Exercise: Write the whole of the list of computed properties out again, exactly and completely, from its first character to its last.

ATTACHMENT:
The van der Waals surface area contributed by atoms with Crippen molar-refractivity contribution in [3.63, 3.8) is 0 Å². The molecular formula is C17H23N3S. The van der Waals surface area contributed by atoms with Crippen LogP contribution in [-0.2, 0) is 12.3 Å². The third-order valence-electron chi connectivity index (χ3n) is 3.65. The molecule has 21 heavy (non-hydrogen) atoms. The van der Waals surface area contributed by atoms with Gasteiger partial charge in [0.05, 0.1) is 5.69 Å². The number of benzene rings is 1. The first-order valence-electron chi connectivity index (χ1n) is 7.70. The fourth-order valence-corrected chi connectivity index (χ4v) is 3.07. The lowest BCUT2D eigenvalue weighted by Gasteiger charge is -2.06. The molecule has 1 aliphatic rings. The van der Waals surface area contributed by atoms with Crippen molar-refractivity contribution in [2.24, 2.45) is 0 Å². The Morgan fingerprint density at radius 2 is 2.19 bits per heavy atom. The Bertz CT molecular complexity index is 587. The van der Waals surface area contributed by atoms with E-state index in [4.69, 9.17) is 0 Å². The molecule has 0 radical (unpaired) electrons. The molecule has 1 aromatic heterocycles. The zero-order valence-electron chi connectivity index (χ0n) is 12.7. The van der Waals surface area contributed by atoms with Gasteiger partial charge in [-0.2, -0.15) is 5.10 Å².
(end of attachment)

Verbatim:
The van der Waals surface area contributed by atoms with Crippen molar-refractivity contribution in [3.63, 3.8) is 0 Å². The molecular formula is C17H23N3S. The van der Waals surface area contributed by atoms with Crippen LogP contribution in [-0.2, 0) is 12.3 Å². The third-order valence-electron chi connectivity index (χ3n) is 3.65. The molecule has 21 heavy (non-hydrogen) atoms. The van der Waals surface area contributed by atoms with Gasteiger partial charge in [0.05, 0.1) is 5.69 Å². The number of benzene rings is 1. The first-order valence-electron chi connectivity index (χ1n) is 7.70. The fourth-order valence-corrected chi connectivity index (χ4v) is 3.07. The lowest BCUT2D eigenvalue weighted by Gasteiger charge is -2.06. The molecule has 1 aliphatic rings. The van der Waals surface area contributed by atoms with Crippen molar-refractivity contribution in [2.24, 2.45) is 0 Å². The Morgan fingerprint density at radius 2 is 2.19 bits per heavy atom. The Bertz CT molecular complexity index is 587. The van der Waals surface area contributed by atoms with E-state index in [4.69, 9.17) is 0 Å². The molecule has 0 radical (unpaired) electrons. The molecule has 1 aromatic heterocycles. The zero-order valence-electron chi connectivity index (χ0n) is 12.7. The van der Waals surface area contributed by atoms with Gasteiger partial charge in [-0.2, -0.15) is 5.10 Å².